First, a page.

Brian Berrebbi To Co-Host New Onion AV Club Web Series Pop PilgrimsMar 31, 2015
Introducing Pop Pilgrims, the new A.V. Club travel show
Hello citizens of The A.V. Club. We're delighted to announce the imminent launch of our new web-video travel series, Pop Pilgrims. Here's the concept: We're pop-culture geeks, and that geekdom extends even to our vacations. When we travel, we don't just hit the tourist destinations--we also make time to track down film, TV, and literary locations. (After all, isn't the Friday Night Lights football field at least as culturally significant as the Alamo?) The series, which will involve 36 episodes spanning 12 cities, launches next Monday, May 16, and will run every Monday, Wednesday, and Friday. We've got two hosts (a.k.a. guys with a little more screen presence than us): Dan Telfer and Brian Berrebbi. Oh, and we need your help: We've got 11 cities picked out, and we'd like you to assist us in picking the twelfth. When the first video launches next week, a submissions page will also go live, where we'll ask for your favorite pop-culture destinations. The most exciting suggestions will be acted upon, with extreme prejudice. Enjoy this little teaser video below, and see how many of our destinations you can identify.
Rob Corddry cast in Steve Carrell picMar 31, 2015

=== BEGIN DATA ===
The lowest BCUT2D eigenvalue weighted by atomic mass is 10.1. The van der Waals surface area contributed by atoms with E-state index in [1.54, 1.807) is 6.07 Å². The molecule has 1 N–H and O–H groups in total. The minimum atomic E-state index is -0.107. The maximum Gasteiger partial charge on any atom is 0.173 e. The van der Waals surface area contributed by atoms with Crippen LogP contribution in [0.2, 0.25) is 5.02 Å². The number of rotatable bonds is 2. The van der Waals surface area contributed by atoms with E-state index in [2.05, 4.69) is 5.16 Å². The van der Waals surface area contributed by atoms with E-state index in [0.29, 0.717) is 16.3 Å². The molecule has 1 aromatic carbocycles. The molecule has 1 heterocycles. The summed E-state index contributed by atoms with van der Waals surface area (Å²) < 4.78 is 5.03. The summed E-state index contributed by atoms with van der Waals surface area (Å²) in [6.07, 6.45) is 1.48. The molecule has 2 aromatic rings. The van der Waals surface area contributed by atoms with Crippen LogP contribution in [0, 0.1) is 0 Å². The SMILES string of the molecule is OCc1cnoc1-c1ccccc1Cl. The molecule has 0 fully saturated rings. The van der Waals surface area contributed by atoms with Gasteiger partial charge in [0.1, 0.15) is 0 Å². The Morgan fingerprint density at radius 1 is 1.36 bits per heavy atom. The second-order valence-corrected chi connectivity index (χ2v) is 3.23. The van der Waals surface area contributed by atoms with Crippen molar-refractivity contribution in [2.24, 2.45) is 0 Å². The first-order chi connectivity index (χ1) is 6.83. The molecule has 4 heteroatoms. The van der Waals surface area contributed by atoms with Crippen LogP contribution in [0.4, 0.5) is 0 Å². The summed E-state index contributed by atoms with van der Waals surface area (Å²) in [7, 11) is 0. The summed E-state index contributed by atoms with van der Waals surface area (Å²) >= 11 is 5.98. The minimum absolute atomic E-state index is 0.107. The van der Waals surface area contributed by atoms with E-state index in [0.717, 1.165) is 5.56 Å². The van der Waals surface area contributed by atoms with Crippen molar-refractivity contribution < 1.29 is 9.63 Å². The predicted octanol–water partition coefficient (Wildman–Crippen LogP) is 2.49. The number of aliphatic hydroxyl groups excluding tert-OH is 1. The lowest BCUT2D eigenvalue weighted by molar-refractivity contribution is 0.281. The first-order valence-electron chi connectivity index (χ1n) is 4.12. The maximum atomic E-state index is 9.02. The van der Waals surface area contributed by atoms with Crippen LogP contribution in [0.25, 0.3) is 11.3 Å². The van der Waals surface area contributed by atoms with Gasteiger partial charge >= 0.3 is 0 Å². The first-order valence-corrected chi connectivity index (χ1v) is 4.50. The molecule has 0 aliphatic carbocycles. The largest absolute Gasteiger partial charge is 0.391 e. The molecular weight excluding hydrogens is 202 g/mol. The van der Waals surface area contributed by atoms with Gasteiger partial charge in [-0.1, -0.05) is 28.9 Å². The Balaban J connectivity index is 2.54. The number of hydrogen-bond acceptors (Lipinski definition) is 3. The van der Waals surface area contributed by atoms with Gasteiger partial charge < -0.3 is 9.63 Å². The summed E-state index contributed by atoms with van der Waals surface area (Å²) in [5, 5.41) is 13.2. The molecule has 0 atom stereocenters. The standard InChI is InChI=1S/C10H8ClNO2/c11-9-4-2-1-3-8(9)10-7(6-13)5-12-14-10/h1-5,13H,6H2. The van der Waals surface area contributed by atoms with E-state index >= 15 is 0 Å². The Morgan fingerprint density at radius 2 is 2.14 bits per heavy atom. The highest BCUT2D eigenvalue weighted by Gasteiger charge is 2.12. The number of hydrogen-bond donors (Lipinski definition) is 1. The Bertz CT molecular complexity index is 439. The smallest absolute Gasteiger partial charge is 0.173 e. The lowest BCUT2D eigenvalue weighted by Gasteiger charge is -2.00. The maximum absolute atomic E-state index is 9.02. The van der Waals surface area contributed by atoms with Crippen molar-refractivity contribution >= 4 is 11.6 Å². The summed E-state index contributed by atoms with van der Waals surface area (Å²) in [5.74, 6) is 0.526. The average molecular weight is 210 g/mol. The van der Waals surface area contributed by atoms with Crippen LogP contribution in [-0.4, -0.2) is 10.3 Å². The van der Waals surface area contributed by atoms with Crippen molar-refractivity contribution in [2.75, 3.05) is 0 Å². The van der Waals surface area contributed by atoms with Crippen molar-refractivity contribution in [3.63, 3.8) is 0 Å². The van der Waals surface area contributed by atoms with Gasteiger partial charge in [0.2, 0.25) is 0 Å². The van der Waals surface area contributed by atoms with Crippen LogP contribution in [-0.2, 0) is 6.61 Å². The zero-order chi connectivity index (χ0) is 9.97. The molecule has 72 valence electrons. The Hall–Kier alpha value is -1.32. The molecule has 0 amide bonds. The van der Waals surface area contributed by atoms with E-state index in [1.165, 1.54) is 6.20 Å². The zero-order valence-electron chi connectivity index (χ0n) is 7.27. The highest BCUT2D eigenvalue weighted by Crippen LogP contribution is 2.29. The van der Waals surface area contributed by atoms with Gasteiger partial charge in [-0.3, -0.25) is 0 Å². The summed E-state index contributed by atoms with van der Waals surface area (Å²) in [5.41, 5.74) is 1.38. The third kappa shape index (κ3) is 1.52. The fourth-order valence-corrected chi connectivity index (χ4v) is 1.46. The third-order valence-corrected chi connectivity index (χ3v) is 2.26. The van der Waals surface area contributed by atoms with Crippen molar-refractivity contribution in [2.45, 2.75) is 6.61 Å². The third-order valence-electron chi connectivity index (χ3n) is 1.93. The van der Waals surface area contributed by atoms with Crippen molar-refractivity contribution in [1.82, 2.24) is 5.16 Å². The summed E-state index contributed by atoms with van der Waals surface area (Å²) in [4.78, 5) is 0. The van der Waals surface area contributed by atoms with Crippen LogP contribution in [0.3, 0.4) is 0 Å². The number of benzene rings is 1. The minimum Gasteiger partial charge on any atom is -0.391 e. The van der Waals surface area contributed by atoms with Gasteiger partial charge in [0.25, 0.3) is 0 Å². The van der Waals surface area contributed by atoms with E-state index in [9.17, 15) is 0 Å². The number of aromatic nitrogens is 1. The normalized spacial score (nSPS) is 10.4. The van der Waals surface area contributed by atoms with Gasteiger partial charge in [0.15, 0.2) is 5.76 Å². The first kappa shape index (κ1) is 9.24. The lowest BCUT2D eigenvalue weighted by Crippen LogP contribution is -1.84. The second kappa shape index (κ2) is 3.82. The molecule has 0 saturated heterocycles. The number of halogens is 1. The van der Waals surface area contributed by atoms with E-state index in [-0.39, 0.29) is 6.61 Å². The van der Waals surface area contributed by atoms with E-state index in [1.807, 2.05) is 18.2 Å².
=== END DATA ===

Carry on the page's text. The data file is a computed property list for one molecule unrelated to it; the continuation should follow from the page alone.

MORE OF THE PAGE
Brody, Corddry also join 'World'
William Petersen, who's been extremely selective in choosing feature roles since leaving CSI, is in negotiations along with Scream 4 star Adam Brody and Rob Corddry to join Steve Carell and Keira Knightley in Mandate Pictures' Seeking a Friend at the End of the World. In addition to writing the script, Lorene Scafaria is making her directorial debut on the project, which finds an incoming asteroid threatening to end life on Earth.
Carell stars as a man whose wife leaves him amidst the ensuing panic, prompting him to seek out his high school sweetheart, who yearns to be with him when doomsday arrives. Knightley plays the female lead, a neighbor of Carell's character who accompanies him on a romantic road trip to find her.
Mandate and Indian Paintbrush are co-financing the picture, which is slated to start production later this month. Anonymous Content's Steve Golin and Joy Gorman will produce with Steven Rales and Mark Roybal of Indian Paintbrush. Mandate's Nathan Kahane and Nicole Brown will exec produce. WME packaged the project for clients Carell, Knightley and Scafaria.
Petersen, who's been choosy with roles since leaving CSI in January 2009, will soon be seen in Tony Kaye's education drama Detachment, which recently screened at the Tribeca Film Festival.
As Variety first reported, Brody just signed on to star in the indie Hemlock Drive with Susan Sarandon. He next stars opposite Greta Gerwig in Whit Stillman's Damsels in Distress, and has also wrapped Julian Farino's indie dramedy The Oranges. Corddry last appeared as a hotshot insurance salesman in Fox Searchlight's Cedar Rapids. He recently wrapped The Weinstein Co. comedy Butter. Scafaria's sole feature credit was on Mandate's 2008 comedy Nick and Norah's Infinite Playlist. She's also written for Corddry's Cartoon Network series Children's Hospital. Mandate and Indian Paintbrush recently teamed on Jason Reitman's Young Adult, which will be released by Paramount.